"With the co-operation of the Western Union Company, this scheme has been worked out: The details of various plays will be given to an operator who will send them from a table placed on the sidelines over the wire to the press box. The operator in the stand will receive them and they will be called to the press representative through a megaphone. One Lafayette and one Lehigh man will give the plays to the field operator - the man who carries the ball, the man who makes the tackle, fumbles, penalties, and every detail of the game will go over the wire. All of this will be done so quickly that the press will have every play complete before the next play is begun."
"This service is not surpassed on any field in the country," The Lafayette also noted. "As far as is known, only one other, Franklin Field, uses this system. By far the majority let the newspaper men do the best they can by themselves."
In the 50th game of The Rivalry, technology was then a big part of the story. The reporters in the press box, including both student newspapers, would be one of the rare few that would get a play-by-play call of a college football game.
Played at March Field, Lehigh/Lafayette games had already gotten quite a reputation along the East Coast. Aside from the Lafayette and Lehigh students and enthusiastic fans of the Brown and White coming from the steel mills of Bethlehem, an additional special train came in from New York City, depositing the passengers at Easton's train station to head up to the College.
In fact, the expected crush of fans coming to Easton had one unfortunate victim: the citizens of Easton.
"No person, barring an alumnus of the college," The Lafayette reported, "was given an opportunity to buy a good seat to for the game. As a matter of fact only 1,100 seats [out of 15,000] were placed on sale. They were offered to the public at Odenwelder's drug store at 2 O'Clock [the Wednesday before the game]. They are all $1.50 seats, well down toward the goal posts."
"Lafayette will, as she did last year, enter the game with a better than fighting chance," The Lafayette said, recalling the 49th game in The Rivalry where a favored Lehigh team got crushed underfoot against an underdog Lafayette team, 35-6. "If there ever was a time when Lafayette men would not stand behind a team with that chance, we have never heard of it."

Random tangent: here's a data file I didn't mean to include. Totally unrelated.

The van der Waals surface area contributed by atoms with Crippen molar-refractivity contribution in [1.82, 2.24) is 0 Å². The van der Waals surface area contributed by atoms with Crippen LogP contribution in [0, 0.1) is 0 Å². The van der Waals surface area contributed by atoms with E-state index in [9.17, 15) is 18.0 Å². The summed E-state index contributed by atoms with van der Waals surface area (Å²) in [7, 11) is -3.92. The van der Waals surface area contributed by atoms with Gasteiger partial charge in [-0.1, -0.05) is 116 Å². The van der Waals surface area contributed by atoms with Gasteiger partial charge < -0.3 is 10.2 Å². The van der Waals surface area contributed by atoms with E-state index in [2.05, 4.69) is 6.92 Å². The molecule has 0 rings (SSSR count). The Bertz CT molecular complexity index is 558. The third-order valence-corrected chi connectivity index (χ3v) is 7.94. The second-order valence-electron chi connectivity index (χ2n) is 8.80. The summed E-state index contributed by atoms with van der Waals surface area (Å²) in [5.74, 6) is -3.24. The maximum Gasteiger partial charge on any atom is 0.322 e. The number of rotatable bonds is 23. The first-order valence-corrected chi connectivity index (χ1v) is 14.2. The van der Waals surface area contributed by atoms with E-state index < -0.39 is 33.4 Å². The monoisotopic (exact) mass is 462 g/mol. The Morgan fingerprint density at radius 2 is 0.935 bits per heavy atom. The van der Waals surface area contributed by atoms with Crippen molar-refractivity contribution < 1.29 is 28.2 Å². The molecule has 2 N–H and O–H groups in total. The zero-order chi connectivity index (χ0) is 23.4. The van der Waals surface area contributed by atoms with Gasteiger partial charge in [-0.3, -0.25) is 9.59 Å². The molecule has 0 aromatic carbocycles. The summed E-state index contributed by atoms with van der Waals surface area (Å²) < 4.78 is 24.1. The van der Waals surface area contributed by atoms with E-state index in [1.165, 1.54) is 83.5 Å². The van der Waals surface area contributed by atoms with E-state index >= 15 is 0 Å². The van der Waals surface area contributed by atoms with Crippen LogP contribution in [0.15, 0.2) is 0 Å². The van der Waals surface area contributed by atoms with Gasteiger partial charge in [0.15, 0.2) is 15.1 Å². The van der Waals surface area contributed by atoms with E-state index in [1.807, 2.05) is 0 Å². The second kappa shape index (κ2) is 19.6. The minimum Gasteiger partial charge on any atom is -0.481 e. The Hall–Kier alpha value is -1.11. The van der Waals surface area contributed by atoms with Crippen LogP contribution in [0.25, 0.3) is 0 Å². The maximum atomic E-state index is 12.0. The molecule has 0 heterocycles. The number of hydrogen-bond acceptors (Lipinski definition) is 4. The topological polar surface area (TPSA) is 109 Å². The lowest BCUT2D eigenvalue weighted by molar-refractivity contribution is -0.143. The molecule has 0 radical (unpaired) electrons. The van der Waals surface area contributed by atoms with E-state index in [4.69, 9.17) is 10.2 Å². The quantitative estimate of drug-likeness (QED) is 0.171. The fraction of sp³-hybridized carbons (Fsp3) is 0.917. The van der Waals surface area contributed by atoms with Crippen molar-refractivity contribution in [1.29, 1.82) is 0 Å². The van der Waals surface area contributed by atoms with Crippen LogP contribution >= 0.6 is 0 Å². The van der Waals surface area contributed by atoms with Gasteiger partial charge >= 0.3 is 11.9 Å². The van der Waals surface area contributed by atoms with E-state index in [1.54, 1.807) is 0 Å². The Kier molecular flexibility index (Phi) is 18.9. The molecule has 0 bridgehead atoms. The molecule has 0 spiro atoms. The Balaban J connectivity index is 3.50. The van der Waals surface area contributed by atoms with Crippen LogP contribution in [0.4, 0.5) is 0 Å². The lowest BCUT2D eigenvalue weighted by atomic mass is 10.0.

As was the custom, both Lehigh and Lafayette held large "smokers", or parties where large quantities of tobacco were consumed while speakers and special attractions engaged the student body to get them ready for an emotional outburst at the game the following day. In an era when almost all music was live and not pre-recorded, the glee club, banjo club, and even a four round fight provided entertainment. At Lafayette, a student pep band, one that had been in existence for several years, would provide the soundtrack.
"The memory of last year still rankles in our breasts," Charles 'Bosey' Reiter, Lehigh's athletic director, said at the Lehigh smoker to fire up the faithful. "Tomorrow, I believe, is the day of retribution."
At Lafayette's smoker, Dr. John Henry MacCracken, president of Lafayette at the time, took a tack of saying how big The Rivalry had become, and what sort of stage was to play out on Saturday. "There are multitudes of men in every walk of life who know of Lafayette or Lehigh merely because of this annual struggle," he said.
Indeed, starting on late Friday evening, people started pouring into Easton on those special trains to come and take in the game. "Once up the precipice, one could see nothing but eager football fans swarming in the gates of March Field," The Brown and White reported. "Every conceivable nook and corner of the field was jammed to its utmost capacity. It was one of the largest crowds that ever say the great annual struggle, and certainly the largest crowd ever on March Field."
What was pretty remarkable was that the game really was only being played for pride in 1916. Lafayette, who had had national championship-caliber teams in the recent past, was struggling uncharacteristically. And Lehigh, who had improved, were still well behind the national powers in the East, which were Colgate, Pittsburgh and Army, all of whom were designated national champions retroactively, with Yale not too far behind those three.
But March Field was still packed, fans there to see a Rivalry that already had a momentum of its own. No matter what the records, no matter that one, or both teams, were struggling - The most-played Rivalry was news. It was big-time, as all that Western Union equipment and manpower on the sideline proved.
"Somebody had a basket full of homing pigeons on the sidelines," The Lafayette also reported. "Whenever Lehigh scored or did something else worthwhile, the owner let loose a bird with a note to carry the news to Bethlehem."
But it showed that The Rivalry almost transcended the competitiveness of the game itself. It still had the energy that always surrounds The Rivalry. It still had the crowds - in fact, the biggest-ever crowd up until that time of 15,000 people. It had the music, the happenings, and it even had a parade through the streets of Easton from Lehigh students, repaying the favor of last year's Lafayette parade through the streets of Bethlehem.
In this day and age, we take for granted all the technology and advances that have come about in an effort to cover and archive the history of sports. The greatest legacy from the 50th meeting of The Rivalry comes from the simple things that we now take for granted: audio play-by-play, and statistics.